The oil crises of the '70s through the Nixon and Carter eras which developed first of price controls
and lax credit (gold decoupling) and then later manifested in inflation, higher gas prices, lack of gas and high interest rates illustrate the
failings of such policies. The recent Hawaiian attempt at controlling gas prices, viability questions of their centralized
health care plans and the nation's current real estate and credit debacles are more recent examples of how
interfering with the supply and demand principle always backfires and the same
will hold for water.
"Today, residents and businesses throughout Southern California face a three-in-four chance that they may soon feel the direct impact from drought and problems in the Sacramento-San Joaquin Delta that demand a comprehensive, sustainable solution." Emergency plan, mandatory
rationing & reductions, conservation campaign, water transfers and water-saving rebates are called into action to fend off CA drought. Aspects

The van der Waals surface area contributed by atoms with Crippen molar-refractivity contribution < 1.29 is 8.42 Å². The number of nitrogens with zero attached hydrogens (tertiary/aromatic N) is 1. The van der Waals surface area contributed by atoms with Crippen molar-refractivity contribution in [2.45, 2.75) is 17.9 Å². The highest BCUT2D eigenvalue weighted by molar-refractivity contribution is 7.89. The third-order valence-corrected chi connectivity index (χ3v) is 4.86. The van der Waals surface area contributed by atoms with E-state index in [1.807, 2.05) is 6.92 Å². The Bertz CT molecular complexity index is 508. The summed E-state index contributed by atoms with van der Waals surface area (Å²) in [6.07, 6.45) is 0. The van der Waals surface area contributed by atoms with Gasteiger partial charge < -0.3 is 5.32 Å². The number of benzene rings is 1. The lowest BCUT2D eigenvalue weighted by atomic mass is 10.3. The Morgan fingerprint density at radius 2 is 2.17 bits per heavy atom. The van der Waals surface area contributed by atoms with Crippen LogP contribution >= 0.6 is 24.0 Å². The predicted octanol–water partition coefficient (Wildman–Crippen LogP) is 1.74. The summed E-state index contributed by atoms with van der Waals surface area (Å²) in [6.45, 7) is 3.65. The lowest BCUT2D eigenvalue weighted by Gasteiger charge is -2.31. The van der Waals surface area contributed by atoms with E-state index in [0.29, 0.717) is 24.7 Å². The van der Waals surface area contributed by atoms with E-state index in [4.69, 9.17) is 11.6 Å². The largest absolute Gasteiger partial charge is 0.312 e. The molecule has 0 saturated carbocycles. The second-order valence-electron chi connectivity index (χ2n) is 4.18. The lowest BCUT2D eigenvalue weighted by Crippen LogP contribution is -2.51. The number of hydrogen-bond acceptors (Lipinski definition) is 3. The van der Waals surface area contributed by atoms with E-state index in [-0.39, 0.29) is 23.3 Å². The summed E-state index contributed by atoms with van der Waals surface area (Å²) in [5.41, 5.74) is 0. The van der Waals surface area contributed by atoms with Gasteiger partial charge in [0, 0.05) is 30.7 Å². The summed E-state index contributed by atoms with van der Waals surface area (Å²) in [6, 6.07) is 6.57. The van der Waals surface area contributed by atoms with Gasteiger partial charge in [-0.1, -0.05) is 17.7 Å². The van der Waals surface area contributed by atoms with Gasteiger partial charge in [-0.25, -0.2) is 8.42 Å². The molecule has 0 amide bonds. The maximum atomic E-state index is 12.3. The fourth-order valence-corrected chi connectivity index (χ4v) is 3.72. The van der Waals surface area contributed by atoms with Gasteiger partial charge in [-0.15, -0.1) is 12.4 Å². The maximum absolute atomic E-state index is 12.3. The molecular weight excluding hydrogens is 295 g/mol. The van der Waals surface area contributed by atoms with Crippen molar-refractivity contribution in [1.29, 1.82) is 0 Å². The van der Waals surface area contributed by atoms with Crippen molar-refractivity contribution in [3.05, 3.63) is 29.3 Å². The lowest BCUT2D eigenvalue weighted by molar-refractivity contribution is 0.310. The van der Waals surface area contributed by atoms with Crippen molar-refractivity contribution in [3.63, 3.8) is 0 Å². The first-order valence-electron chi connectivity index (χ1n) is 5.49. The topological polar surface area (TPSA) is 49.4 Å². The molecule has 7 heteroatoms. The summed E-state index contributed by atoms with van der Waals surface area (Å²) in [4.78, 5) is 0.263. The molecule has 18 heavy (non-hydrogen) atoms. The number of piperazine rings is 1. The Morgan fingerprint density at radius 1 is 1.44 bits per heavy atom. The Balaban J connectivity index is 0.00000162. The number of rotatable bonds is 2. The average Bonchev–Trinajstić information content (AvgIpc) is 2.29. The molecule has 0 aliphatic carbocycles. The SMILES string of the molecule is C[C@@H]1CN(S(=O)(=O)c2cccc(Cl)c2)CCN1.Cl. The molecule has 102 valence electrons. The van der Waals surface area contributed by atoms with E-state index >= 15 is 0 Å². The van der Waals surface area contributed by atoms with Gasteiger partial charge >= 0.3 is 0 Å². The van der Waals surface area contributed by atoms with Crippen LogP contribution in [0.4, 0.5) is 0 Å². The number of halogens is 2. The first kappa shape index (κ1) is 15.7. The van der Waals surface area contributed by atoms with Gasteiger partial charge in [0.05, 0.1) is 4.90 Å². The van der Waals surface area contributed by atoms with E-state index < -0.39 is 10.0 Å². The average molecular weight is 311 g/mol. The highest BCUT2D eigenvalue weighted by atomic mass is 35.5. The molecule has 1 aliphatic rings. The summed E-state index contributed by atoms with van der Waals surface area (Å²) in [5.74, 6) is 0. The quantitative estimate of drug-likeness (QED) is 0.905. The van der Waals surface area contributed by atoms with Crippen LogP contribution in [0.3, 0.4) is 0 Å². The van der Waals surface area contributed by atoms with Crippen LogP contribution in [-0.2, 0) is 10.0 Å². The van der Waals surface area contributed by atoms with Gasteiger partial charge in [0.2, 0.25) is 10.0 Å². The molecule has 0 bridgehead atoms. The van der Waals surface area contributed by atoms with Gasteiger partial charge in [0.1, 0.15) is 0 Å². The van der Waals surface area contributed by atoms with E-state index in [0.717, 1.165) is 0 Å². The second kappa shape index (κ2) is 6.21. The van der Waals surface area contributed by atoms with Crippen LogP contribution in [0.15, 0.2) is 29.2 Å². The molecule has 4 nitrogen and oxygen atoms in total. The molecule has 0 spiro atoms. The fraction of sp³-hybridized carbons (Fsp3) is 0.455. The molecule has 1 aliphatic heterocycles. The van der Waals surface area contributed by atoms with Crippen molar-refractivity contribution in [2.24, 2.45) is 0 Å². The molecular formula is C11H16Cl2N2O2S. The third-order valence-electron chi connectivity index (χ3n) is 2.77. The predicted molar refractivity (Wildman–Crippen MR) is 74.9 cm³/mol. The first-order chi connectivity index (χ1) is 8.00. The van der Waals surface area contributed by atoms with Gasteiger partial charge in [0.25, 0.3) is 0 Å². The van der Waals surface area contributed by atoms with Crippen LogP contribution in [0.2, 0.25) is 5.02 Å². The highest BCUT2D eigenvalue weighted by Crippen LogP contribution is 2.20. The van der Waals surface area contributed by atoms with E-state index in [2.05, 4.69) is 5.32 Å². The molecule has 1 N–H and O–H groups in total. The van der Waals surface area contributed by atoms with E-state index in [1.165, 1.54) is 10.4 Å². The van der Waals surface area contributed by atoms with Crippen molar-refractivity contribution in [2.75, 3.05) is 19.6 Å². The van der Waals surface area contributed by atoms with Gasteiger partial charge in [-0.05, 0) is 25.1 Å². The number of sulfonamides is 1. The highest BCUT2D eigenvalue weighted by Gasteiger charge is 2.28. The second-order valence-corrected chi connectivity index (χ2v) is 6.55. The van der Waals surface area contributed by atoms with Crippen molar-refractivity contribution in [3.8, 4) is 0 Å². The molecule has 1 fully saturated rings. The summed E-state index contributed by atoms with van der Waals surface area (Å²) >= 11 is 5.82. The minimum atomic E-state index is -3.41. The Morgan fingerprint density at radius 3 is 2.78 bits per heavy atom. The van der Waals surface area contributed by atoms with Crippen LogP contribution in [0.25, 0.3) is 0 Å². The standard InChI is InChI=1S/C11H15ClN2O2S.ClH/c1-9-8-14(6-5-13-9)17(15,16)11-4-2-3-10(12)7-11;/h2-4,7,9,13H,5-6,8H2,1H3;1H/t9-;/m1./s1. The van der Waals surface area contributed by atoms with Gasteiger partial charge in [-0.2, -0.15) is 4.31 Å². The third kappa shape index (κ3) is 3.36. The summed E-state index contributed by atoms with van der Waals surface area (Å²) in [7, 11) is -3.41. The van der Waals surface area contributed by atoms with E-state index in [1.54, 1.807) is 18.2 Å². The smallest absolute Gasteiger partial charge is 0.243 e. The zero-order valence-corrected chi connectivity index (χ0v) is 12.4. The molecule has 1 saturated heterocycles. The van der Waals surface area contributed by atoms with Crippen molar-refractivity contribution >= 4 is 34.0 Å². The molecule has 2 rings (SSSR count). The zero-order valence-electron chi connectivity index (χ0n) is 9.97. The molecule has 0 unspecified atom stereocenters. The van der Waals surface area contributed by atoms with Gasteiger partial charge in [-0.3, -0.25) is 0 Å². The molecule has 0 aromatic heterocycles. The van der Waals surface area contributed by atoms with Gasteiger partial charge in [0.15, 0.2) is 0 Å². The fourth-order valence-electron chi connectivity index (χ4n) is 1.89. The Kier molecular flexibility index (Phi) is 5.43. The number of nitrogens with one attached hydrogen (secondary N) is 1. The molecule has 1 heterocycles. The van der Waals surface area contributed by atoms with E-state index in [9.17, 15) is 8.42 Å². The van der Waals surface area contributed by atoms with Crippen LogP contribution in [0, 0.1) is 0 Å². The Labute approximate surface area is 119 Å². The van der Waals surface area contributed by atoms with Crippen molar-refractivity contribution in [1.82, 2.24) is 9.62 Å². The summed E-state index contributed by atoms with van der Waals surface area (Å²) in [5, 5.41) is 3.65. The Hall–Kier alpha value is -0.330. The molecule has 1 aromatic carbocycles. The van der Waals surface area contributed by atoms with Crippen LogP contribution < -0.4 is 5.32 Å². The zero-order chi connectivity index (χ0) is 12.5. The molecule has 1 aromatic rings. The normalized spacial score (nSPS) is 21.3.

of drought described.
'Making problems worse are federal restrictions on how much water can be pumped out of the Sacramento-San Joaquin Delta in Northern California, the source of some water for two-thirds of the state....' Impacts on various businesses surveyed. 15% of nation's crops could be
effected by the next stage of drought.
Drought declaration and its measures for combat touched on . Water to Central Valley farms may be cut to 40% of usual. LInks to U.S.
Drought Monitor map and seasonal drought outlook included.
'Thanks to funding provided by California Department of Water Resources (DWR), California Rural Water Association (CRWA) has a myriad of free resources to aid in dealing with water shortages in times of drought.'
Nixon's disastrous repudiation of dollar gold exchange and the negative effects of his wage-price controls.